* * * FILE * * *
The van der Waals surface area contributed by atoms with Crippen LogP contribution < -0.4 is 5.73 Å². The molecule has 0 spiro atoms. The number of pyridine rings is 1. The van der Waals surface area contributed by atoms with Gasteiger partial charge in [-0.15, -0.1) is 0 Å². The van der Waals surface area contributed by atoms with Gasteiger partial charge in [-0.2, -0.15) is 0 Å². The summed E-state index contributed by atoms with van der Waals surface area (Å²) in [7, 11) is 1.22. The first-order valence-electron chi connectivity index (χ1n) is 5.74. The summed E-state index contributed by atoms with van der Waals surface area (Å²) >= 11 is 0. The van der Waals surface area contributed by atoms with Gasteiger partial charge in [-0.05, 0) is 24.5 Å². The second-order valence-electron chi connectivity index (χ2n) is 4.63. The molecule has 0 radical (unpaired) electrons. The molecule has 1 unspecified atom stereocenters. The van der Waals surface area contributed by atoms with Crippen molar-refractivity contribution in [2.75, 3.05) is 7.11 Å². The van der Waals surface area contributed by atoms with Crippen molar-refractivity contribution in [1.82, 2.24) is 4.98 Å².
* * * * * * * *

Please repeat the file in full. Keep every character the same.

The van der Waals surface area contributed by atoms with Crippen LogP contribution < -0.4 is 5.73 Å². The molecule has 0 spiro atoms. The number of pyridine rings is 1. The van der Waals surface area contributed by atoms with Gasteiger partial charge in [-0.15, -0.1) is 0 Å². The van der Waals surface area contributed by atoms with Gasteiger partial charge in [-0.2, -0.15) is 0 Å². The summed E-state index contributed by atoms with van der Waals surface area (Å²) in [7, 11) is 1.22. The first-order valence-electron chi connectivity index (χ1n) is 5.74. The summed E-state index contributed by atoms with van der Waals surface area (Å²) >= 11 is 0. The van der Waals surface area contributed by atoms with Gasteiger partial charge in [-0.05, 0) is 24.5 Å². The second-order valence-electron chi connectivity index (χ2n) is 4.63. The molecule has 0 radical (unpaired) electrons. The molecule has 1 unspecified atom stereocenters. The van der Waals surface area contributed by atoms with Crippen molar-refractivity contribution in [2.75, 3.05) is 7.11 Å². The van der Waals surface area contributed by atoms with Crippen molar-refractivity contribution in [1.82, 2.24) is 4.98 Å².